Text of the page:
In the Northwest corner of the U.S., Stop the Checkpoints, a community immigrant rights defense group in Port Angeles, Washington, held a protest on December 7 in support of Ms. Salgado’s release. Protesters there linked the struggles to defend indigenous rights in Mexico with standing up for undocumented workers in the U.S.
Marvelia Alpizar, reporter from La Opinion, and Guadalupe Lizárraga of the Los Ángeles Press attended the Los Angeles committee’s press conference and were addressed by Andy Diaz, American Indian Changing Spirits; Juan Rodriguez, Frente de Resistencia por México; Guillermo Torres, Clergy and Laity United for Economic Justice, and others.
The demonstrations attracted considerable other media attention: a New York City-based reporter for La Reforma, one of Mexico’s major daily newspapers; Radio Marginal, a Mexican Internet radio station; a photographer from the New York Times web site; and representatives from “La Voz Latina,” WBAI Pacifica radio station. In Portland, KBOO radio and Indymedia covered the action. Univisión/Channel 14 and Bay Area Indymedia were on hand to cover the event in San Francisco. Seattle press included Univisión, radio stations KPLU (Pacific Lutheran University) and KUOW (National Public Radio), the Seattle Weekly, and the Westside Weekly. La Raza NW newspaper interviewed the family and Seattle attorney prior to the event along with KDNA, a Spanish language radio station from Eastern Washington. La Jornada Guerrero newspaper ran a large photo of the Seattle protest on its front page, under a heading that translates as “A cause that goes beyond borders.”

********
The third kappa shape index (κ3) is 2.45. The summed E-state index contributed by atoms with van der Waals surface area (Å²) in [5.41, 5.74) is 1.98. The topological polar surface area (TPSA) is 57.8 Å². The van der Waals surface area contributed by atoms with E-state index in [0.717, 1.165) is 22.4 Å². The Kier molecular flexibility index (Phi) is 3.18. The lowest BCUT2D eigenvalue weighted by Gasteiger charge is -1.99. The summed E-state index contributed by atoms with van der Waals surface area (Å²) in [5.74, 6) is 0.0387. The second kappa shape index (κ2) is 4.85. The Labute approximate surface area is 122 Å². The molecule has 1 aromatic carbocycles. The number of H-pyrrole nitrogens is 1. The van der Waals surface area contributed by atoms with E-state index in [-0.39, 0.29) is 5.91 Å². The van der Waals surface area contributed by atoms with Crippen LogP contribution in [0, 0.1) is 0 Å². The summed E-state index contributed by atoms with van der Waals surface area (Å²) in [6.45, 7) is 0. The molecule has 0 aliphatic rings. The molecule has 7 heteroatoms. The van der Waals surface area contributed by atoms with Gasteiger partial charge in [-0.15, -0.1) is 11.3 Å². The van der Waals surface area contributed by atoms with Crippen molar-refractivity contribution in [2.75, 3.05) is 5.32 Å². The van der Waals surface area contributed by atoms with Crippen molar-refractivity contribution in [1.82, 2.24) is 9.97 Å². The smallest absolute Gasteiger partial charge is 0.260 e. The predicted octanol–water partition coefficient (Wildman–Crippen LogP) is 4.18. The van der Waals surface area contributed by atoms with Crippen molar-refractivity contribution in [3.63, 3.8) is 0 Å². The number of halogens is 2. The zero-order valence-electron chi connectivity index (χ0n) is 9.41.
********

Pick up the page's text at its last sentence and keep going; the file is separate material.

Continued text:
The protests were sponsored by Libertad para Nestora/Freedom for Nestora Committees in the various cities.